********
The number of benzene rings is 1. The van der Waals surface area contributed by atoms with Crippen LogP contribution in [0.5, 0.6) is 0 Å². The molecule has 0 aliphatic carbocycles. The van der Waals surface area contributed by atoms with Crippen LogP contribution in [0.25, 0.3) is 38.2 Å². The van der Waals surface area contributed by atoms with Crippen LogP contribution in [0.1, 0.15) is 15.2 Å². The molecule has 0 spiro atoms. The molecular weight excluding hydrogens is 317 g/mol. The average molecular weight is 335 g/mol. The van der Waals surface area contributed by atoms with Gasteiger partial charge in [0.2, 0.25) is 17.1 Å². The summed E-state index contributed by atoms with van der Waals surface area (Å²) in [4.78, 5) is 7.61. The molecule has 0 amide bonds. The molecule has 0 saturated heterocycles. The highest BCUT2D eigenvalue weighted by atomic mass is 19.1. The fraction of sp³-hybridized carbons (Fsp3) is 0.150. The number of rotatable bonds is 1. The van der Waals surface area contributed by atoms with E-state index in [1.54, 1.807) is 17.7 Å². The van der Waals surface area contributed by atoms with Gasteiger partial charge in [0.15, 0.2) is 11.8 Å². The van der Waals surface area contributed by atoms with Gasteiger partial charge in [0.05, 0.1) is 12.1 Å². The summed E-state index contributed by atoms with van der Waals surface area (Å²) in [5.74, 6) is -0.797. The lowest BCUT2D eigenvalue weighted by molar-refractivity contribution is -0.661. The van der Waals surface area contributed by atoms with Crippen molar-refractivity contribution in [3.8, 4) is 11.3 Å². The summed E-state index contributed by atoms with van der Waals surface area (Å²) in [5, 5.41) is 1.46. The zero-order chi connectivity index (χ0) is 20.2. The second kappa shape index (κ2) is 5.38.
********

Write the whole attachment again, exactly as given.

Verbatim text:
The number of benzene rings is 1. The van der Waals surface area contributed by atoms with Crippen LogP contribution in [0.5, 0.6) is 0 Å². The molecule has 0 aliphatic carbocycles. The van der Waals surface area contributed by atoms with Crippen LogP contribution in [0.25, 0.3) is 38.2 Å². The van der Waals surface area contributed by atoms with Crippen LogP contribution in [0.1, 0.15) is 15.2 Å². The molecule has 0 spiro atoms. The molecular weight excluding hydrogens is 317 g/mol. The average molecular weight is 335 g/mol. The van der Waals surface area contributed by atoms with Gasteiger partial charge in [0.2, 0.25) is 17.1 Å². The summed E-state index contributed by atoms with van der Waals surface area (Å²) in [4.78, 5) is 7.61. The molecule has 0 amide bonds. The molecule has 0 saturated heterocycles. The highest BCUT2D eigenvalue weighted by atomic mass is 19.1. The fraction of sp³-hybridized carbons (Fsp3) is 0.150. The number of rotatable bonds is 1. The van der Waals surface area contributed by atoms with E-state index in [1.54, 1.807) is 17.7 Å². The van der Waals surface area contributed by atoms with Gasteiger partial charge in [0.15, 0.2) is 11.8 Å². The van der Waals surface area contributed by atoms with Gasteiger partial charge in [0.05, 0.1) is 12.1 Å². The summed E-state index contributed by atoms with van der Waals surface area (Å²) in [5.74, 6) is -0.797. The lowest BCUT2D eigenvalue weighted by molar-refractivity contribution is -0.661. The van der Waals surface area contributed by atoms with Crippen molar-refractivity contribution in [3.8, 4) is 11.3 Å². The summed E-state index contributed by atoms with van der Waals surface area (Å²) in [5, 5.41) is 1.46. The zero-order chi connectivity index (χ0) is 20.2. The second kappa shape index (κ2) is 5.38.